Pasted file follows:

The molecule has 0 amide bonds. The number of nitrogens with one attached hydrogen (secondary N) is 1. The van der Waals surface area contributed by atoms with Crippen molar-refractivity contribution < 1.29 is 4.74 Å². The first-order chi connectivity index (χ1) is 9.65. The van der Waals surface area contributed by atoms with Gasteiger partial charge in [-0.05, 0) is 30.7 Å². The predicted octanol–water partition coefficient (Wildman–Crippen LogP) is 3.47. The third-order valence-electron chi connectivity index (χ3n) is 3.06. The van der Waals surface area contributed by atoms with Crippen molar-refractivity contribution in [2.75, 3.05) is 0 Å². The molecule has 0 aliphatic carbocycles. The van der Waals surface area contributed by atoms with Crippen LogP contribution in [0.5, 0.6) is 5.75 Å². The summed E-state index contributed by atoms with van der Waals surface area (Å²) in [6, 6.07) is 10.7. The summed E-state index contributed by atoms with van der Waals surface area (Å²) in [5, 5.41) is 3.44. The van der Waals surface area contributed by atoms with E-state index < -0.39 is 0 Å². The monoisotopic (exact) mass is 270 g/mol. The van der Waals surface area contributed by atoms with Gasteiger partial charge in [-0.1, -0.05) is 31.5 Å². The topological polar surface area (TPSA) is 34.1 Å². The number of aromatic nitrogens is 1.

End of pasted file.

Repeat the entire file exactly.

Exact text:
The molecule has 0 amide bonds. The number of nitrogens with one attached hydrogen (secondary N) is 1. The van der Waals surface area contributed by atoms with Crippen molar-refractivity contribution < 1.29 is 4.74 Å². The first-order chi connectivity index (χ1) is 9.65. The van der Waals surface area contributed by atoms with Gasteiger partial charge in [-0.05, 0) is 30.7 Å². The predicted octanol–water partition coefficient (Wildman–Crippen LogP) is 3.47. The third-order valence-electron chi connectivity index (χ3n) is 3.06. The van der Waals surface area contributed by atoms with Crippen molar-refractivity contribution in [2.75, 3.05) is 0 Å². The molecule has 0 aliphatic carbocycles. The van der Waals surface area contributed by atoms with Crippen LogP contribution in [0.5, 0.6) is 5.75 Å². The summed E-state index contributed by atoms with van der Waals surface area (Å²) in [6, 6.07) is 10.7. The summed E-state index contributed by atoms with van der Waals surface area (Å²) in [5, 5.41) is 3.44. The van der Waals surface area contributed by atoms with E-state index < -0.39 is 0 Å². The monoisotopic (exact) mass is 270 g/mol. The van der Waals surface area contributed by atoms with Gasteiger partial charge in [-0.1, -0.05) is 31.5 Å². The topological polar surface area (TPSA) is 34.1 Å². The number of aromatic nitrogens is 1.